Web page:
Next Article in Journal
Optimizing Smoke and Plume Rise Modeling Approaches at Local Scales
Next Article in Special Issue
Atmospheric Processes in the South Baikal Basin and Their Role in Relief Formation
Previous Article in Journal
Development of an Urban High-Resolution Air Temperature Forecast System for Local Weather Information Services Based on Statistical Downscaling
Previous Article in Special Issue
Challenges and Opportunities for Data Assimilation in Mountainous Environments
Article Menu
Issue 5 (May) cover image

Export Article

Open AccessArticle
Atmosphere 2018, 9(5), 165; https://doi.org/10.3390/atmos9050165

Separation of Upslope Flow over a Plateau

1
Faculty of Civil and Environmental Engineering, Technion—Israel Institute of Technology, Haifa 32000, Israel
2
Department of Civil and Environmental Engineering and Earth Sciences, University of Notre Dame, Notre Dame, IN 46530, USA
3
Department of Applied Physics, Eindhoven University of Technology, Eindhoven, 5612, The Netherlands
4
US Army Research Laboratory, Battlefield Environment Division, White Sands Missile Range, NM 88002, USA
5
College of Water Resources & Civil Engineering, China Agricultural University, Beijing 100083, China
6
Beijing Engineering Research Center of Safety and Energy Saving Technology for Water Supply Network System, Beijing 100083, China
7
Department of Aerospace and Mechanical Engineering, University of Notre Dame, Notre Dame, IN 46530, USA
*
Author to whom correspondence should be addressed.
Received: 5 February 2018 / Revised: 15 April 2018 / Accepted: 27 April 2018 / Published: 30 April 2018
(This article belongs to the Special Issue Atmospheric Processes over Complex Terrain)
View Full-Text   |   Download PDF [3781 KB, uploaded 3 May 2018]   |  

Abstract

A laboratory study was conducted in order to gain an understanding of thermal convection in a complex terrain that is characterized by a plateaued mountain. In particular, the separation of upslope (anabatic) flow over a two-dimensional uniform smooth slope, topped by a plateau, was considered. The working fluid was homogeneous water (neutral stratification). The topographic model was immersed in a large water tank with no mean flow. The entire topographic model was uniformly heated, and the width of the plateau, the slope angle, and the heating rate were varied. The upslope velocity field was measured by the Particle Tracking Velocimetry, aided by Feature Tracking Visualizations in order to detect the flow separation location. An analysis of the resulting flow showed a quantitative similarity to separating the upslope flow over steeper slopes, in the absence of a plateau when an effective angle that incorporates the normalized plateau width, the slope length, and the geometric slope angle, was used. Predictions for the dependence of the separation location and velocity on the geometry and heat flux were presented and compared with the existing data. View Full-Text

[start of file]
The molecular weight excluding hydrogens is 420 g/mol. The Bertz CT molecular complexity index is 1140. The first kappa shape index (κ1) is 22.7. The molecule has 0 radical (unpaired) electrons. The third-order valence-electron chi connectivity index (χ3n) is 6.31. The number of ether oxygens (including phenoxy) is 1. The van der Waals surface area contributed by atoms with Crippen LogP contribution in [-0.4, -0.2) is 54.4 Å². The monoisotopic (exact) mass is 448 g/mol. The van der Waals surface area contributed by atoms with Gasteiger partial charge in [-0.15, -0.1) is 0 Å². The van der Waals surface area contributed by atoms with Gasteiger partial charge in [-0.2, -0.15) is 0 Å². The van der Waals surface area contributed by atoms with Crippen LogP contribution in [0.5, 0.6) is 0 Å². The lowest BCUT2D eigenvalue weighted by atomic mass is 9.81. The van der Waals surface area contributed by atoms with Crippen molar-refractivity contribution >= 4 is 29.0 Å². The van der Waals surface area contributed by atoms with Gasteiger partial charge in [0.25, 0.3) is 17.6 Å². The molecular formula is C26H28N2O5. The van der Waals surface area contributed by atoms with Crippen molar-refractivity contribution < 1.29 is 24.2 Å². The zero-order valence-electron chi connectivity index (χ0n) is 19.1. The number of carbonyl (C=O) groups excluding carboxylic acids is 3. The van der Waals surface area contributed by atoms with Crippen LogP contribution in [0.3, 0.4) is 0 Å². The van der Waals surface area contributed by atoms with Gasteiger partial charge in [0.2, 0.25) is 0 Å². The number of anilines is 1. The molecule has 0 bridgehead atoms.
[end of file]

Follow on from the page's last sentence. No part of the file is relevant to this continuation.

Keywords: atmospheric flows; anabatic flows; complex topography; meteorology; topographic effects atmospheric flows; anabatic flows; complex topography; meteorology; topographic effects
Figures

Figure 1

This is an open access article distributed under the Creative Commons Attribution License which permits unrestricted use, distribution, and reproduction in any medium, provided the original work is properly cited. (CC BY 4.0).

Share & Cite This Article

MDPI and ACS Style

Hilel Goldshmid, R.; Bardoel, S.L.; Hocut, C.M.; Zhong, Q.; Liberzon, D.; Fernando, H.J.S. Separation of Upslope Flow over a Plateau. Atmosphere 2018, 9, 165.

Show more citation formats Show less citations formats

Note that from the first issue of 2016, MDPI journals use article numbers instead of page numbers. See further details here.

Related Articles

Article Metrics

Article Access Statistics

1

Comments

[Return to top]
Atmosphere EISSN 2073-4433 Published by MDPI AG, Basel, Switzerland RSS E-Mail Table of Contents Alert
Back to Top